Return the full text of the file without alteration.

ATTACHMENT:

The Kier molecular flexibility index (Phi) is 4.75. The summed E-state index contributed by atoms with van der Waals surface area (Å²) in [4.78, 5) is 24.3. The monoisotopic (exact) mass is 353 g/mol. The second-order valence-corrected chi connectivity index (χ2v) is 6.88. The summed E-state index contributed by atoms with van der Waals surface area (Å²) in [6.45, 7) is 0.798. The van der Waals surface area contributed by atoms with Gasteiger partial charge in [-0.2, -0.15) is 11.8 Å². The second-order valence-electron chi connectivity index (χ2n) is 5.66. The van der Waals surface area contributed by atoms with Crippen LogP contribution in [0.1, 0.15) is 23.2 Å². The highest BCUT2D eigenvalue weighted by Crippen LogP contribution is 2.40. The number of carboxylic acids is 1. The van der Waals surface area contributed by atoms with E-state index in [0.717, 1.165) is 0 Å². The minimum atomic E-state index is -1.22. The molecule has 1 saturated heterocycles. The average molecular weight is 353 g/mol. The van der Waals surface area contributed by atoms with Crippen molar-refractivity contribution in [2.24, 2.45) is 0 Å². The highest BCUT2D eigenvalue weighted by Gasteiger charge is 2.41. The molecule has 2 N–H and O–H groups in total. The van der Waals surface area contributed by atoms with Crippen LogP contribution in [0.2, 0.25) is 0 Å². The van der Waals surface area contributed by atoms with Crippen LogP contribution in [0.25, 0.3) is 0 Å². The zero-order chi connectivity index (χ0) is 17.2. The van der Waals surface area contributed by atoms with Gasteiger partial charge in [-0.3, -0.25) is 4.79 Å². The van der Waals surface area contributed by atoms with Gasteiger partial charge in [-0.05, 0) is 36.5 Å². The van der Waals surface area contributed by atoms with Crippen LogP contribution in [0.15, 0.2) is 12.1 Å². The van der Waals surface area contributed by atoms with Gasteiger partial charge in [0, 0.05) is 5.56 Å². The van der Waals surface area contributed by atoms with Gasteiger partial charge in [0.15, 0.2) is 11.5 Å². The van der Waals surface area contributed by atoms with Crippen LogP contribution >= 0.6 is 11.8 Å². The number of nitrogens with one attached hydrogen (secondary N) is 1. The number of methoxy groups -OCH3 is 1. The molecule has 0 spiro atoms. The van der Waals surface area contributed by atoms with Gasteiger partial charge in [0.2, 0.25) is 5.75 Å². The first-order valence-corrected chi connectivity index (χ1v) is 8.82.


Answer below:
The Kier molecular flexibility index (Phi) is 4.75. The summed E-state index contributed by atoms with van der Waals surface area (Å²) in [4.78, 5) is 24.3. The monoisotopic (exact) mass is 353 g/mol. The second-order valence-corrected chi connectivity index (χ2v) is 6.88. The summed E-state index contributed by atoms with van der Waals surface area (Å²) in [6.45, 7) is 0.798. The van der Waals surface area contributed by atoms with Gasteiger partial charge in [-0.2, -0.15) is 11.8 Å². The second-order valence-electron chi connectivity index (χ2n) is 5.66. The van der Waals surface area contributed by atoms with Crippen LogP contribution in [0.1, 0.15) is 23.2 Å². The highest BCUT2D eigenvalue weighted by Crippen LogP contribution is 2.40. The number of carboxylic acids is 1. The van der Waals surface area contributed by atoms with E-state index in [0.717, 1.165) is 0 Å². The minimum atomic E-state index is -1.22. The molecule has 1 saturated heterocycles. The average molecular weight is 353 g/mol. The van der Waals surface area contributed by atoms with Crippen molar-refractivity contribution in [2.24, 2.45) is 0 Å². The highest BCUT2D eigenvalue weighted by Gasteiger charge is 2.41. The molecule has 2 N–H and O–H groups in total. The van der Waals surface area contributed by atoms with Crippen LogP contribution in [0.2, 0.25) is 0 Å². The van der Waals surface area contributed by atoms with Crippen LogP contribution in [0.25, 0.3) is 0 Å². The zero-order chi connectivity index (χ0) is 17.2. The van der Waals surface area contributed by atoms with Gasteiger partial charge in [-0.3, -0.25) is 4.79 Å². The van der Waals surface area contributed by atoms with Gasteiger partial charge in [-0.05, 0) is 36.5 Å². The van der Waals surface area contributed by atoms with Crippen LogP contribution in [0.15, 0.2) is 12.1 Å². The van der Waals surface area contributed by atoms with Gasteiger partial charge in [0, 0.05) is 5.56 Å². The van der Waals surface area contributed by atoms with Gasteiger partial charge in [0.15, 0.2) is 11.5 Å². The van der Waals surface area contributed by atoms with Crippen LogP contribution >= 0.6 is 11.8 Å². The number of nitrogens with one attached hydrogen (secondary N) is 1. The number of methoxy groups -OCH3 is 1. The molecule has 0 spiro atoms. The van der Waals surface area contributed by atoms with Gasteiger partial charge in [0.2, 0.25) is 5.75 Å². The first-order valence-corrected chi connectivity index (χ1v) is 8.82.